Acute lymphoblastic leukemia (ALL) An aggressive (
fast-growing) type of leukemia (blood cancer) in which too
many lymphoblasts (immature white blood cells) are
found in the blood and bone marrow. Also called acute
Anaplastic large cell lymphoma (ALCL) A rare type of
non-Hodgkin lymphoma that usually arises from T cells
(see T cell). The cells accumulate in the lymph nodes,
skin, bones, soft tissues, lungs, or liver. In some cases, the
anaplastic large cell lymphoma cells have the protein ALK
(see Anaplastic lymphoma receptor tyrosine kinase) on
Anaplastic lymphoma receptor tyrosine kinase (ALK) The
ALK gene makes the ALK protein, which is found on the
surface of some cells. The protein can initiate a variety
of signaling pathways (see Signaling pathway/signaling
network), causing proliferation of the cells on which it is
found. The ALK gene is altered in several types of cancer,
including some non–small cell lung carcinomas (see
Non–small cell lung carcinoma); some neuroblastomas
(see Neuroblastoma); and some lymphomas, in particular
anaplastic large cell lymphomas (see Anaplastic large
Angiogenesis The process of growing new blood vessels
from the existing vasculature. Angiogenesis is important for
numerous normal body functions, as well as tumor growth
Antibody–drug conjugate A therapeutic comprising
an antibody chemically linked to a traditional
chemotherapeutic. The antibody binds to specific proteins
on certain types of cells, including cancer cells. The linked
traditional chemotherapeutic enters these cells and kills
them without harming nearby cells.
Basal cell carcinoma A form of skin cancer that begins in
a type of cell in the skin that produces new skin cells as old
ones die off. It is the most common cancer, but it rarely
metastasizes (spreads to other parts of the body). Also
called basal cell cancer.
BCR-ABL A protein made from pieces of two unrelated
genes that are joined together. It is found in most patients
with chronic myelogenous leukemia (CML; see Chronic
myelogenous leukemia), and in some patients with acute
lymphoblastic leukemia (ALL; see Acute lymphoblastic
leukemia) or acute myelogenous leukemia (AML). Inside
the leukemia cells, the ABL gene from chromosome 9 joins
to the BCR gene on chromosome 22 to form the BCR-ABL
fusion gene, which makes the BCR-ABL fusion protein.
Biomedical inflation Biomedical inflation is calculated
using the annual change in the Biomedical Research and
Development Price Index (BRDPI), which indicates how
much the NIH budget must change to maintain purchasing
power. In general, the biomedical inflation rate outpaces the
economy-wide inflation rate.
Bispecific T cell–engager (Bi TE) antibody A therapeutic
engineered from two flexibly linked antibodies. One
antibody attaches to a specific protein on the target cell
type, for example, cancer cells, while the other antibody
attaches to a specific protein on immune cells called T cells
(see T cell). Thus, the Bi TE acts as a connector, bringing T
cells into close proximity with the target cell type.
Body mass index (BMI) Calculated as a person’s weight in
kilograms divided by height in meters. BMI provides an
indicator of body fatness for most people, and it is often
used to determine whether a person is underweight, of
healthy weight, overweight, or obese.
BRAF The BRAF protein is generated from the BRAF gene.
It is found inside certain cell types, where it is involved in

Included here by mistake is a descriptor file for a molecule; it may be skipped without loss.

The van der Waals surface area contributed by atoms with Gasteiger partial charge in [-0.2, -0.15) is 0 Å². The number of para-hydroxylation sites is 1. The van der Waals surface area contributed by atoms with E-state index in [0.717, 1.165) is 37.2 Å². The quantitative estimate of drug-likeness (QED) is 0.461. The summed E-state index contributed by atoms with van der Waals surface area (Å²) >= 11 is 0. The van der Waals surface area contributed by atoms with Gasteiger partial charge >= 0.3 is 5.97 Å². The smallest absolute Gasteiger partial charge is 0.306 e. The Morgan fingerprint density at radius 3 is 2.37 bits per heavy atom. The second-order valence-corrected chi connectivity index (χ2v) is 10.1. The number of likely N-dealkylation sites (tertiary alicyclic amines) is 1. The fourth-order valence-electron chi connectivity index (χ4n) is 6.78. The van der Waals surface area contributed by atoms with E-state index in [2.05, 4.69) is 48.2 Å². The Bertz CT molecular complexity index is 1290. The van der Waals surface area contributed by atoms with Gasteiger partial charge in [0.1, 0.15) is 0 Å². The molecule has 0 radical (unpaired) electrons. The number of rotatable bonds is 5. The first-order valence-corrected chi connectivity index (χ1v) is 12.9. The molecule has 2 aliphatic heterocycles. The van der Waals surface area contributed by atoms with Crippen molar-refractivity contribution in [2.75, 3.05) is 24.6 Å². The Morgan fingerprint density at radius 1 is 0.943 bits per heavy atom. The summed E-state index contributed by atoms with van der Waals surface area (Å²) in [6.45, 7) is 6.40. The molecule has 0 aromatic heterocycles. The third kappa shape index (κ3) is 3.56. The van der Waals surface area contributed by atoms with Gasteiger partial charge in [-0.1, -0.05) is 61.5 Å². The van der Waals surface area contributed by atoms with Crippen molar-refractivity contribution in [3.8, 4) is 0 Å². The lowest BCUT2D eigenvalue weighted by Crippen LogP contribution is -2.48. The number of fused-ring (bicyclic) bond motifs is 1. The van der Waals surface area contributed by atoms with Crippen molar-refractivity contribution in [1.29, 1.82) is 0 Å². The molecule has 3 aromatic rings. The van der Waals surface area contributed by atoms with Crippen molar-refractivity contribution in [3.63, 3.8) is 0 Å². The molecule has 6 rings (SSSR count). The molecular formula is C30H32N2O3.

sending signals that direct cell proliferation. Mutations in
the BRAF gene have been associated with various cancers,
including some non-Hodgkin lymphomas, colorectal
cancers, melanomas, thyroid cancers, and lung cancers.
BRCA1/2 (Breast Cancer Resistance Genes 1 and 2) Genes
that produce proteins that are involved in repairing
damaged DNA. Females who inherit certain mutations
(see Mutation) in a BRCA1 or BRCA2 gene are at increased
risk of developing breast cancer, ovarian cancer, and some
other types of cancer. Males who inherit certain BRCA1 or
BRCA2 mutations are at increased risk of developing breast
cancer, prostate cancer, and some other types of cancer.
Breast cancer Cancer that forms in tissues of the breast. The
most common type of breast cancer is ductal carcinoma,
which begins in the lining of the milk ducts (thin tubes
that carry milk from the lobules of the breast to the nipple).
Another type of breast cancer is lobular carcinoma, which
begins in the lobules (milk glands) of the breast. Invasive
breast cancer is breast cancer that has spread from where it
began in the breast ducts or lobules to surrounding normal
tissue. Breast cancer occurs in both men and women,
although male breast cancer is rare.
Cancer A term for diseases in which abnormal cells divide
without control and can invade nearby tissues. Cancer
cells can also spread to other parts of the body through the
blood and lymph systems. There are several main types of
cancer. Carcinomas begin in the skin or in tissues that line
or cover internal organs. Sarcomas begin in bone, cartilage,
fat, muscle, blood vessels, or other connective or supportive
tissue. Leukemias arise in blood-forming tissue, such as the
bone marrow, and cause large numbers of abnormal blood
cells to be produced and enter the blood. Lymphomas and
multiple myeloma originate in the cells of the immune
system. Central nervous system cancers arise in the tissues
of the brain and spinal cord. Also called malignancy.
Carcinogen Any substance that causes cancer.
Cervical cancer A term for cancers arising in the cervix
(the area where the uterus connects to the vagina). The two
main types of cervical cancer are squamous cell carcinoma
and adenocarcinoma. Most cervical cancers are caused
by persistent infection with certain strains of human
papillomavirus (HPV; see Human papillomavirus). Normal
cells of the cervix do not suddenly become cancerous;
they first gradually develop precancerous changes, then